Alcudia Travel Guide
The holiday resort of Port d'Alcudia is situated in the north of Mallorca at the top of a long curving bay with a seemingly endless white sandy beach. It is two miles (3km) south of the historical old town of Alcudia, from which it takes its name. The sprawling, purpose-built resort, together with its neighbour Playa de Muro, stretches for five miles (8km) either side of the coast road and is particularly popular with British, German, and Scandinavian holidaymakers. It has a fairly relaxed atmosphere, and its spectacular beach is the major attraction. It is also well placed for exploring the attractions around the north of the island.
Alcudia doesn't have a distinct shopping district: shops selling buckets and spades and tourist trinkets line the beach road and the other small shopping areas dotted around the resort cater mainly to holidaymakers. The satellite resort of Playa de Muro has an upmarket mall with some nice boutiques and the port area has a selection of designer shops. The supermarkets are good, stocking all the well-known brands along with cheap alcohol and cigarettes. The local market opens on Tuesday and Sunday mornings and the market in Inca, 15 miles (24km) inland, opens on Thursdays. Good buys include the porcelain and leather goods, but it is a good idea to bargain hard.
Most restaurants in Alcudia cater to holidaymakers and unadventurous palates, with plenty of fast-food joints and cafés. There are also a few Italian, Indian, and Chinese restaurants. The better restaurants are mostly in the port area, where diners can find some decent Spanish, French, and seafood restaurants within a lovely harbour setting. Alcudia's recommended restaurants include Garlanda, Rancho Chico, Bistro Mar, and Nova Marina, as well as Cas Capella and Casa Galega.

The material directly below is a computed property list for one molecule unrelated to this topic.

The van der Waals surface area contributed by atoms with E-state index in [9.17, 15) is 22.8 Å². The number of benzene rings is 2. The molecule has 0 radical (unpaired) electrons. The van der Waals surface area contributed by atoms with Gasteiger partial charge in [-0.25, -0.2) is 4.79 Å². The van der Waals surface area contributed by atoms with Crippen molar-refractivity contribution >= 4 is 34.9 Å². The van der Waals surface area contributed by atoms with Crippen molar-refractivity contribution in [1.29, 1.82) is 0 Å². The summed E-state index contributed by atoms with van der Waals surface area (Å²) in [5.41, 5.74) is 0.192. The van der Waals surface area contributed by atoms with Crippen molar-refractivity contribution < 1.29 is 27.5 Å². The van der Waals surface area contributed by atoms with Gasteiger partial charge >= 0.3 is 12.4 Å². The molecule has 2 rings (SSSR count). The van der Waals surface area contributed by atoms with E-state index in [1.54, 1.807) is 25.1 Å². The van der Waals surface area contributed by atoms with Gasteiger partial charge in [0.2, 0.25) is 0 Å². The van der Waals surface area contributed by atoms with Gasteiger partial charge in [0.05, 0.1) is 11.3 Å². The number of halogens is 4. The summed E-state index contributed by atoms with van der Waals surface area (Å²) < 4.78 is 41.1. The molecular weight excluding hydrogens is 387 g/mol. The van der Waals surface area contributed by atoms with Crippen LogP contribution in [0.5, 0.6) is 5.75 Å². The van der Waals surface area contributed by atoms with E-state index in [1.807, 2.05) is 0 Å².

Alcudia has lots of bars, pubs and discos catering for most tastes but this is not the resort for holidaymakers after some serious clubbing; for a bit of dancing, try the Mentra Disco. Many of the hotels offer in-house entertainment ranging from flamenco dancing demonstrations to stand-up comedy.
The activities in Alcudia are mainly focused along the spectacular five-mile (8km) beach that fronts the holiday resort. All sorts of watersports can be arranged, from scuba diving to banana rides. There are tennis and squash courts in the resort and nearby attractions include a water park, a go-kart track and horse riding stables. Boat trips can be arranged to the stunning Formentor promontory where passengers can snorkel or simply take in the views. The nearby towns of Pollenca and Alcudia (old town) and the mountain village of Lluc are worth exploring in search of a little culture, while those looking to get away from it all can take a trip to the mountainous western side of the island.
The resort of Alcudia is not known for its architectural merit; its skyline is dominated by 1960s style apartment blocks. To the relief of many, Alcudia is not the resort for party animals; those looking for some serious clubbing should head for the south of the island.
What to see in Alcudia
The ancient town of Alcudia, not to be confused with the popular modern resort two miles (3km) to its south, has a fascinating and turbulent history. The Phoenicians and Greeks settled here…